First Issues - 1877 to 1880

page 10.4a

We say Falklands and you say Malvinas


Mackay [1, p.129] first brought the expression of this controversy in stamps to my attention.

By lucky coincidence, at the time I was writing up the Falklands for this display, Stamp magazine published a piece on the subject by A.F. Gruene which expands on Mackay's entry and provides all the information needed to prepare this page.

Gruene takes matters back to Canada's 1898 Christmas stamp which, he notes, exaggerates the extent of the Empire, but notably includes a large red blob for the Falklands.  
  Canada Christmas stamp
1898 SG168 Sc95
detail  
In 1933, the Falklands celebrated their centenary as a British colony with a set of twelve commemoratives, including the Romney Marsh Ram, shown in the main entry and, more significantly, a map of the islands and a portrait of George V. I have bought the moderately expensive map, but the royal portrait sells for $1800/$2200 mint and used and so I have had to resort to a facsimile. Argentina refused to recognise the stamps and letters using the more controversial images were charged as underpaid. Falkland Islands SG131 Sc69 Falkland Islands 1933 SG Sc76
  Falkland Islands
1933 SG127 Sc65
Romney Marsh Ram
Falkland Islands
1933 SG131 Sc69
Falkland Islands
1933 SG138 Sc76
facsimile
The Ram was commemorated in a 1984 set, as was the map, below, and another of the 1933 set not shown depicting the Islands' coat of arms (the original sells for £600/£800).  
  Falkland Islands
1983 SG451 Sc372
Falkland Islands
1983 SG452 Sc373
 
Argentina responded in 1936 with a long set which, quaintly, also featured a sheep, but more importantly, a map of South America that includes the Islands. Gruene notes that the British Ambassador in Buenos Aires was instructed by GB's Foreign Secretary, Anthony Eden, to protest. Argentina also received feedback from a more unexpected quarter: Mackay states that some of Argentina's South American neighbours, notably Bolivia and Paraguay, were also having boundary disputes, prompting a diplomatic redesign of the stamp in 1937. Argentina Argentina SG660a Sc446
  Argentina
1936 SG657 Sc442
Argentina
1936 SG660 Sc445
Argentina
1937 SG660a Sc446
   
    detail  
In 1944, stamps for four of the other Antarctic island groups were issued (Graham Land, South Georgia, South Orkneys and South Shetland) and in 1946 a set of joint stamps mapping the Falkland Island Dependencies (the #1 for that entity), with another in 1980. The Falkland Islands revisited the 1933 map with a 1983 commemorative (others from the set are shown above).. Falkland Islands Dependencies SG-G1 Sc1L1   Falkland Islands SG450 Sc371
  Falkland Islands Dependencies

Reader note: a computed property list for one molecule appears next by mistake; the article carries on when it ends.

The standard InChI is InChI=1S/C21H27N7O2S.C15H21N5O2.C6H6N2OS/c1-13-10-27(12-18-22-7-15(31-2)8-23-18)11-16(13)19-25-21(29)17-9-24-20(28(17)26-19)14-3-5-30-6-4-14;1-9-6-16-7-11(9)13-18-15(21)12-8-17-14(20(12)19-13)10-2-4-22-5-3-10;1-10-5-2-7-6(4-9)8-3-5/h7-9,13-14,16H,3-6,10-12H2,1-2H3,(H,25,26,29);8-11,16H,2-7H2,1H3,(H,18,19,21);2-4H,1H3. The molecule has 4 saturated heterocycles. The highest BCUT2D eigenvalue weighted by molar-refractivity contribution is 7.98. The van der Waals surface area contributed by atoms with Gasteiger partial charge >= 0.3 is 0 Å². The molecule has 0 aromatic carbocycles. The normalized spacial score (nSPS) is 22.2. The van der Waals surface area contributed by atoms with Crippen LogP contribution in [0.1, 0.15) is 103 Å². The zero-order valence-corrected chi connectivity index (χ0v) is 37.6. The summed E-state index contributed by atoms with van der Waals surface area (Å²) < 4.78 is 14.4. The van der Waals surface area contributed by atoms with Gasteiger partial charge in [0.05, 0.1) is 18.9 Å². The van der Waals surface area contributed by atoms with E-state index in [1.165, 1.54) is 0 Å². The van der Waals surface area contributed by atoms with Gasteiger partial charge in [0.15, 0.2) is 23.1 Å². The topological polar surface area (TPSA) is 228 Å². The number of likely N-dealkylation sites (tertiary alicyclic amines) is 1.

1946 SG-G1 Sc1L1
Falkland Islands Dependencies
1980 SG74A Sc1L38
Falkland Islands
1983 SG450 Sc371
Again Argentina responded quickly and then over the following decades. The 1947 issue extended to Argentina's Antarctic claims and in 1951 a reworking of the 1936 map, extending south (which also appeared as an official).
Chile also staked an Antarctic claim by stamp in 1947.
Argentina SG791 Sc561 Argentina SG826 Sc594 Chile 1947 SG374 Sc247
  Argentina
1947 SG791 Sc561
Argentina
1951 SG826 Sc594
1951 SG Sc-O52
Chile
1947 SG374 Sc247
In 1954 Argentina celebrated the 50th anniversary of their first Antarctic post office and the setting up of a radio station on Orcadas del Sur (aka South Orkneys). The two 1964 stamps continue the theme with flags skewering the claims.
Mackay mentions the 1961 Antarctic Treaty as a steadying influence in this process.
[Also 1960 SG989 Sc719]
Argentina SG856 Sc621    
  Argentina
1954 SG856 Sc621
Argentina
1964 SG1105 Sc757
Argentina
1964 SG1106 Sc758

It is all too easy to poke fun at this posturing, but the situation became entirely serious in 1982 with the Falklands War and a reported 907 deaths over 74 days [Wikipedia].

Argentina marked the invasion with an overprint.
The islands marked the anniversary of liberation with four commemoratives and a miniature sheet.
Argentina SG1741 Sc1338
     width= Falkland Islands SG454 Sc375  
  Argentina
1982 SG1741 Sc1338
Falkland Islands
1983 SG454 Sc375
 
And the process has continued into the current century, with another map from Argentina in 2012 and the Islands celebrating the 2013 referendum. The question was, 'Do you wish the Falkland Islands to retain their current political status as an Overseas Territory of the United Kingdom?'. On a turnout of 94%, 99.8 voted in favour (1,513 for, 3 against, 1 spoiled vote).    
  Argentina
2012 SG Sc
Falkland Islands
2013 SG Sc (size reduced)
 

Falkland Islands SG-MS458 Sc378a
1983 miniature sheet, SG-MS458 Sc378a (size reduced)


page started November 2013